American Airlines' record profit could hurt merger plans
American Airlines reported the most profitable quarter in the company's history Thursday.
But that might not be good news for the bankrupt carrier's efforts to merge with US Airways.
The U.S. Justice Department brought an antitrust case in August to block the merger. The Justice Department says fliers would be hurt by reduced competition if the two carriers merge to form what could be the world's largest airline. And it has argued that American's financial turnaround in the nearly two years since it filed for bankruptcy means the merger is no longer necessary.
"A revitalized American is fully capable of emerging from bankruptcy proceedings on its own with a competitive cost structure, profitable existing business, and plans for growth," the Justice Department said in earlier statements. Neither Justice nor US Airways had any immediate comment on American's results.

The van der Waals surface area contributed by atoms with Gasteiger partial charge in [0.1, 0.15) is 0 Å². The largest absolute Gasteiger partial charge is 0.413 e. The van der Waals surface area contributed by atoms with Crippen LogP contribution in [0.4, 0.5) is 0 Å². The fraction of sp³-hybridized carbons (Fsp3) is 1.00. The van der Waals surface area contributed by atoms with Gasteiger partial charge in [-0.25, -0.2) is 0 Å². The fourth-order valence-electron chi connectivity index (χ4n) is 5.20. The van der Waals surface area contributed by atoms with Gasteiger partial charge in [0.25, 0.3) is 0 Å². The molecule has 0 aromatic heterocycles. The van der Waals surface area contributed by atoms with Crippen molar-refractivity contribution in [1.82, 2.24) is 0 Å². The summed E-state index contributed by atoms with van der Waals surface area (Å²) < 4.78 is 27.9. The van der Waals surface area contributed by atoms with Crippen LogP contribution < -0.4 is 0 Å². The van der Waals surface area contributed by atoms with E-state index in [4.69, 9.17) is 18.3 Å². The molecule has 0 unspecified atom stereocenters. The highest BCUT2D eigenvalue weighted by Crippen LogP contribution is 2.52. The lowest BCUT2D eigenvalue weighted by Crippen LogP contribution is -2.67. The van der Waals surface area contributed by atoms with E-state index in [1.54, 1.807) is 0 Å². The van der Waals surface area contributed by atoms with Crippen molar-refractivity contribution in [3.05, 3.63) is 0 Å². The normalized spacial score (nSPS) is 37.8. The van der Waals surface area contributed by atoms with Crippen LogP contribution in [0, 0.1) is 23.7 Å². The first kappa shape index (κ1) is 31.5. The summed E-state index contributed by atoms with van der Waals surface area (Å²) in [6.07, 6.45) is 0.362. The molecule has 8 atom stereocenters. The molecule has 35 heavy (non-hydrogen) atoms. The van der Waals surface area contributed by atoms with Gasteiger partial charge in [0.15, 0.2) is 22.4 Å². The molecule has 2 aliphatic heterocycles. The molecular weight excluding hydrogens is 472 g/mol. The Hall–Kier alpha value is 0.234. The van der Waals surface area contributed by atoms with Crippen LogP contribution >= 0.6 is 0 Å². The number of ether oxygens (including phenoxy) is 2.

Asked if the record profits pose a problem for the airline's legal case spokesman Matt Miller would only say "We're confident in our legal position and ability to prevail in the case."
The airline reported a profit of $530 million, which is nearly a five-fold increase from a year ago. The company will pay $59 million in profit sharing payments to employees due to the strong results.
Unlike some past airline deals, American and US Air have not claimed that the merger is necessary to allow American to emerge from bankruptcy. Instead they have argued the combination will provide customers with better travel options because of the larger network.
A major factor in the improved results was a 13% reduction in the cost of wages and benefits due to new labor contracts and a 7% reduction in staff it achieved as part of the bankruptcy process.
Results were also helped by strong passenger traffic.
Shares of AMR and US Airways both rose Thursday on the earnings report.